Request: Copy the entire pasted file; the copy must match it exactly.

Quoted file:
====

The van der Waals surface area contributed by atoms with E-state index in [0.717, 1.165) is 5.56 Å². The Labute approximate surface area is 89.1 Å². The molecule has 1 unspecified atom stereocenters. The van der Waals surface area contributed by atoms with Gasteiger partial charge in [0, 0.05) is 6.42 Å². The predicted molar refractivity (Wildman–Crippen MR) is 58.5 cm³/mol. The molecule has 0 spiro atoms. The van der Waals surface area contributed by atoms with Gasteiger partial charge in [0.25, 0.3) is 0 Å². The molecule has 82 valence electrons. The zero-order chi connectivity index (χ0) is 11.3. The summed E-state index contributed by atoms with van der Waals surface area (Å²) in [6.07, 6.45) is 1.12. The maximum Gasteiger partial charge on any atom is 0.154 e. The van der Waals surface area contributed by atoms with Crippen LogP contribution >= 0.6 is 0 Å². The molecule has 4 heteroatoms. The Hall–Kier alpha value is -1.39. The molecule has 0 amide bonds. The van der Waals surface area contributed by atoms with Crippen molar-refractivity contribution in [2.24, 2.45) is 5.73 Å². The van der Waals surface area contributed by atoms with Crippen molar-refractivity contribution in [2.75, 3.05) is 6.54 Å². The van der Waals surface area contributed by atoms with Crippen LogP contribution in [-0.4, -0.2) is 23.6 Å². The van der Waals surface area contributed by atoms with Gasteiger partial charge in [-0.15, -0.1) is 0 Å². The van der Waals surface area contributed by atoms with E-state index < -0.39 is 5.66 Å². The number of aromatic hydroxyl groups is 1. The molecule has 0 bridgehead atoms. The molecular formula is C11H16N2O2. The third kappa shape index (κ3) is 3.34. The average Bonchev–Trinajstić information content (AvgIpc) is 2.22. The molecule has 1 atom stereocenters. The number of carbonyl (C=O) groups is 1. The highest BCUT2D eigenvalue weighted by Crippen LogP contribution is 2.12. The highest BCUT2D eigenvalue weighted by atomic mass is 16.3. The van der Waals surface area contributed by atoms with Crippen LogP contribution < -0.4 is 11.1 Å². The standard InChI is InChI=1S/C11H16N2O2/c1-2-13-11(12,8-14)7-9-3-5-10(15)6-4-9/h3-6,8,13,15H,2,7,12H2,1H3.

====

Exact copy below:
The van der Waals surface area contributed by atoms with E-state index in [0.717, 1.165) is 5.56 Å². The Labute approximate surface area is 89.1 Å². The molecule has 1 unspecified atom stereocenters. The van der Waals surface area contributed by atoms with Gasteiger partial charge in [0, 0.05) is 6.42 Å². The predicted molar refractivity (Wildman–Crippen MR) is 58.5 cm³/mol. The molecule has 0 spiro atoms. The van der Waals surface area contributed by atoms with Gasteiger partial charge in [0.25, 0.3) is 0 Å². The molecule has 82 valence electrons. The zero-order chi connectivity index (χ0) is 11.3. The summed E-state index contributed by atoms with van der Waals surface area (Å²) in [6.07, 6.45) is 1.12. The maximum Gasteiger partial charge on any atom is 0.154 e. The van der Waals surface area contributed by atoms with Crippen LogP contribution >= 0.6 is 0 Å². The molecule has 4 heteroatoms. The Hall–Kier alpha value is -1.39. The molecule has 0 amide bonds. The van der Waals surface area contributed by atoms with Crippen molar-refractivity contribution in [2.24, 2.45) is 5.73 Å². The van der Waals surface area contributed by atoms with Crippen molar-refractivity contribution in [2.75, 3.05) is 6.54 Å². The van der Waals surface area contributed by atoms with Crippen LogP contribution in [-0.4, -0.2) is 23.6 Å². The van der Waals surface area contributed by atoms with Gasteiger partial charge in [-0.15, -0.1) is 0 Å². The van der Waals surface area contributed by atoms with E-state index < -0.39 is 5.66 Å². The number of aromatic hydroxyl groups is 1. The molecule has 0 bridgehead atoms. The molecular formula is C11H16N2O2. The third kappa shape index (κ3) is 3.34. The average Bonchev–Trinajstić information content (AvgIpc) is 2.22. The molecule has 1 atom stereocenters. The number of carbonyl (C=O) groups is 1. The highest BCUT2D eigenvalue weighted by Crippen LogP contribution is 2.12. The highest BCUT2D eigenvalue weighted by atomic mass is 16.3. The van der Waals surface area contributed by atoms with Crippen LogP contribution < -0.4 is 11.1 Å². The standard InChI is InChI=1S/C11H16N2O2/c1-2-13-11(12,8-14)7-9-3-5-10(15)6-4-9/h3-6,8,13,15H,2,7,12H2,1H3.